Foresight Sustainable Forestry will benefit from a global supply deficit and increasing demand for carbon credits

There is a global shortage of sustainably sourced timber. Current World Bank data shows that there is a base of billion cubic metres of global timber supply deficit; the numbers are expected to triple by 2050.

Due to its inflation-beating properties, forestry has long been an attractive investment encompassing strong ESG characteristics. Forestry investment can also provide appealing tax incentives.

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However, the supply/demand dynamics for timber are now increasingly underscoring the economic opportunity in forestry investments.

The forestry situation in the UK is dire. Given the high percentage of rural territories, the country is lagging behind the rest of Europe, where the average afforested areas account for 45–48% of each country’s territory. Only 13% of the UK is forested.

The UK has so much untapped sustainable forestry potential, yet we import 80% of all our timber. Indeed, importing so much timber is highly supportive of the UK’s 2050 sustainability goals.

The Foresight Sustainable Forestry Investment Trust is tackling the global long-term structural supply imbalance of timber, as well as bolstering the UK’s timber supply, through expansive afforestation projects and sustainable timber production.

Foresight Sustainable Forestry Investment Trust

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Managed by the Foresight Group since its IPO, the fund has consistently delivered returns in forestry and natural capital. Utilising a proprietary pipeline of acquisition opportunities, Foresight has meticulously mapped the entire UK forest area, identifying 4,500 properties with high potential and approaching landowners as part of a direct origination campaign.

The cornerstone of Foresight Forestry’s returns lies in afforestation, which can constitute up to 50% of the fund’s investments at any given time.

Since its initial public offering (IPO) on the London Stock Exchange two years ago, Foresight Forestry Fund has invested in over 1.5 million trees at six new forests, which adds up to around 289,500 tonnes of sustainable timber for sale.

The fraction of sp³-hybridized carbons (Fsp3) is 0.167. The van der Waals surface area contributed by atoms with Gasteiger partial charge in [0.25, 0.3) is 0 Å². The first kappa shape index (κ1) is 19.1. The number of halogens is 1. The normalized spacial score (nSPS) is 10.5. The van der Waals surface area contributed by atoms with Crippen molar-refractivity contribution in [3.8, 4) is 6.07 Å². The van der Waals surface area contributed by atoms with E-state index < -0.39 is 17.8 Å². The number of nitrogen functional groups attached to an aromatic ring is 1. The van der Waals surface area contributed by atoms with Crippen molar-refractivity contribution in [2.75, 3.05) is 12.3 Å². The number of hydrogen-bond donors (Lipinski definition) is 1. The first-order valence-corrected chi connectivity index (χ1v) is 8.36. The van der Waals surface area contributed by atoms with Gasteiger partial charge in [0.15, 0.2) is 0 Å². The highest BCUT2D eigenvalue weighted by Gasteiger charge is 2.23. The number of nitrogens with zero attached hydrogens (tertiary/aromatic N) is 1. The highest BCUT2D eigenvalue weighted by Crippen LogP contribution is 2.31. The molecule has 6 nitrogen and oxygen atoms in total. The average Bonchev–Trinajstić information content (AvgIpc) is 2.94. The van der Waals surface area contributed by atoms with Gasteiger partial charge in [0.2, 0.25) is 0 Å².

Between 2023-2025, Foresight plans on planting circa 9 million trees.

All managed forests adhere to the Forest Stewardship Council (FSC), which is the most renowned Sustainable Forestry Certification, and Programme for the Endorsement of Forest Certification (PEFC) standards.

In addition to contributing to the UN’s fight against climate change and deforestation, Foresight Forestry Investment Fund actively creates meaningful impact for local communities. In Wales, it has provided local communities with a three-week skills training programme. The participants were able to go on working on Foresight’s new afforestation schemes.

Foresight delivered a weighted average return uplift of 98.4% across their first six afforestation projects.

Currently, Foresight Forestry Sustainable Investment Trust is the only forestry and natural resource fund on the London Stock Exchange.

Like every single other asset class, forestry has its downsides. One of them being that the investment takes a long time to yield, as forests can take up to 30 years to mature.

The attractiveness of forestry, however, partly lies in the fact that the supervisors have the ability to leave mature timber on the stump for a long period of time. In the meantime, the fund diligently monitors the market, calculating the optimal time for selling timber.

Voluntary Carbon Credit

In addition to timber, Foresight Sustainable Forestry is on track to produce 1 million carbon credits.

The extraordinary innate value of trees lies in the well-known fact that forests capture carbon. Companies across the globe can buy carbon credits, which are produced when trees are planted, removing carbon from the atmosphere. One metric tonne of carbon removed from the air at Foresight’s afforestation properties equals one carbon credit.

According to Richard Kelly, Managing Director at Foresight Sustainable Forestry, there is now a global rise in high-integrity corporate pledges, meaning that many organisations promise to go carbon-neutral (or mostly carbon-neutral) by 2050.

Demand for carbon credits is predicted to increase a hundredfold by 2050.

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